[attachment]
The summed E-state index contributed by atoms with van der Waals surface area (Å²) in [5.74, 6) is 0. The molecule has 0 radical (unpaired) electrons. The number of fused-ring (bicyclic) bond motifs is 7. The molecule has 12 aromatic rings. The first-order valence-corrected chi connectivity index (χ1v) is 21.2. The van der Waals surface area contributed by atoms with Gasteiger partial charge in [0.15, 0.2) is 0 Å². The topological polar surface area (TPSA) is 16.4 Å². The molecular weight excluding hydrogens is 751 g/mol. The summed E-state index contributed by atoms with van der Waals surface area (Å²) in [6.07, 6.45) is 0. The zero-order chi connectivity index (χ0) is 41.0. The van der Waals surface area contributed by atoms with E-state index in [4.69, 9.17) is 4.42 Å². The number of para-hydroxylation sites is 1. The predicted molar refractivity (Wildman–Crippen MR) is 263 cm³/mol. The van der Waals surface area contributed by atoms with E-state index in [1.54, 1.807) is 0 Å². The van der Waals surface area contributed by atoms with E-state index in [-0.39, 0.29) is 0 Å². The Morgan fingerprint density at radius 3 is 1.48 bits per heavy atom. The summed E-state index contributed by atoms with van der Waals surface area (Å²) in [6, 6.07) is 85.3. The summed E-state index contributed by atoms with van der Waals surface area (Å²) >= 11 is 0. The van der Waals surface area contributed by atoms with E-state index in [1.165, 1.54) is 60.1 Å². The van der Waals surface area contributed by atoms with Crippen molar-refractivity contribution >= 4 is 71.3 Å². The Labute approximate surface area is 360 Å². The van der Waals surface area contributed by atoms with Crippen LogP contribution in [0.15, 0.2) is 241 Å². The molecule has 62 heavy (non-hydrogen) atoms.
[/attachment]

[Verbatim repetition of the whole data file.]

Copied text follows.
The summed E-state index contributed by atoms with van der Waals surface area (Å²) in [5.74, 6) is 0. The molecule has 0 radical (unpaired) electrons. The number of fused-ring (bicyclic) bond motifs is 7. The molecule has 12 aromatic rings. The first-order valence-corrected chi connectivity index (χ1v) is 21.2. The van der Waals surface area contributed by atoms with Gasteiger partial charge in [0.15, 0.2) is 0 Å². The topological polar surface area (TPSA) is 16.4 Å². The molecular weight excluding hydrogens is 751 g/mol. The summed E-state index contributed by atoms with van der Waals surface area (Å²) in [6.07, 6.45) is 0. The zero-order chi connectivity index (χ0) is 41.0. The van der Waals surface area contributed by atoms with E-state index in [4.69, 9.17) is 4.42 Å². The number of para-hydroxylation sites is 1. The predicted molar refractivity (Wildman–Crippen MR) is 263 cm³/mol. The van der Waals surface area contributed by atoms with E-state index in [1.54, 1.807) is 0 Å². The van der Waals surface area contributed by atoms with E-state index in [-0.39, 0.29) is 0 Å². The Morgan fingerprint density at radius 3 is 1.48 bits per heavy atom. The summed E-state index contributed by atoms with van der Waals surface area (Å²) in [6, 6.07) is 85.3. The summed E-state index contributed by atoms with van der Waals surface area (Å²) >= 11 is 0. The van der Waals surface area contributed by atoms with E-state index in [1.165, 1.54) is 60.1 Å². The van der Waals surface area contributed by atoms with Crippen molar-refractivity contribution >= 4 is 71.3 Å². The Labute approximate surface area is 360 Å². The van der Waals surface area contributed by atoms with Crippen LogP contribution in [0.15, 0.2) is 241 Å². The molecule has 62 heavy (non-hydrogen) atoms.